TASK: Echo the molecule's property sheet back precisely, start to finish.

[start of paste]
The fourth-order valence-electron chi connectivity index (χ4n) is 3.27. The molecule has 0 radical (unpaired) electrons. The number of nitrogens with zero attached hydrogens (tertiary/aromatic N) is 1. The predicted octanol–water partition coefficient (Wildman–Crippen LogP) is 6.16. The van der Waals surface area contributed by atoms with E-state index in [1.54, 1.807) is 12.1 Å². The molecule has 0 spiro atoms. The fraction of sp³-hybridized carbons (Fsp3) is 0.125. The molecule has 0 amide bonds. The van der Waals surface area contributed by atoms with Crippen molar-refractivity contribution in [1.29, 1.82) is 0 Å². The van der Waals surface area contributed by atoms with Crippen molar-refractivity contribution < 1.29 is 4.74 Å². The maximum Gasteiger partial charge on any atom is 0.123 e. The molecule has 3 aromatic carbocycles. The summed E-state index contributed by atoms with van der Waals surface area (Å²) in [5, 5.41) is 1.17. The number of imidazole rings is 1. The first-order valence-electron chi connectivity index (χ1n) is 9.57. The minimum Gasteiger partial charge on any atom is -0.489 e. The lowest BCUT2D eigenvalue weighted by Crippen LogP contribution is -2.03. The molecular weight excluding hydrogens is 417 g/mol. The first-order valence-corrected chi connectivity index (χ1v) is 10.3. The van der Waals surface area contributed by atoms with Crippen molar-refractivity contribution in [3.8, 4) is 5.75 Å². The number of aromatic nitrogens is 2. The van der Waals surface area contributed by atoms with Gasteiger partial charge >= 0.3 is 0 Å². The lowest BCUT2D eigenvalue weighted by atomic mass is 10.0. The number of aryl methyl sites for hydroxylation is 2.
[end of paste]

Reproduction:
The fourth-order valence-electron chi connectivity index (χ4n) is 3.27. The molecule has 0 radical (unpaired) electrons. The number of nitrogens with zero attached hydrogens (tertiary/aromatic N) is 1. The predicted octanol–water partition coefficient (Wildman–Crippen LogP) is 6.16. The van der Waals surface area contributed by atoms with E-state index in [1.54, 1.807) is 12.1 Å². The molecule has 0 spiro atoms. The fraction of sp³-hybridized carbons (Fsp3) is 0.125. The molecule has 0 amide bonds. The van der Waals surface area contributed by atoms with Crippen molar-refractivity contribution in [1.29, 1.82) is 0 Å². The van der Waals surface area contributed by atoms with Crippen molar-refractivity contribution < 1.29 is 4.74 Å². The maximum Gasteiger partial charge on any atom is 0.123 e. The molecule has 3 aromatic carbocycles. The summed E-state index contributed by atoms with van der Waals surface area (Å²) in [5, 5.41) is 1.17. The number of imidazole rings is 1. The first-order valence-electron chi connectivity index (χ1n) is 9.57. The minimum Gasteiger partial charge on any atom is -0.489 e. The lowest BCUT2D eigenvalue weighted by Crippen LogP contribution is -2.03. The molecular weight excluding hydrogens is 417 g/mol. The first-order valence-corrected chi connectivity index (χ1v) is 10.3. The van der Waals surface area contributed by atoms with Crippen molar-refractivity contribution in [3.8, 4) is 5.75 Å². The number of aromatic nitrogens is 2. The van der Waals surface area contributed by atoms with Gasteiger partial charge >= 0.3 is 0 Å². The lowest BCUT2D eigenvalue weighted by atomic mass is 10.0. The number of aryl methyl sites for hydroxylation is 2.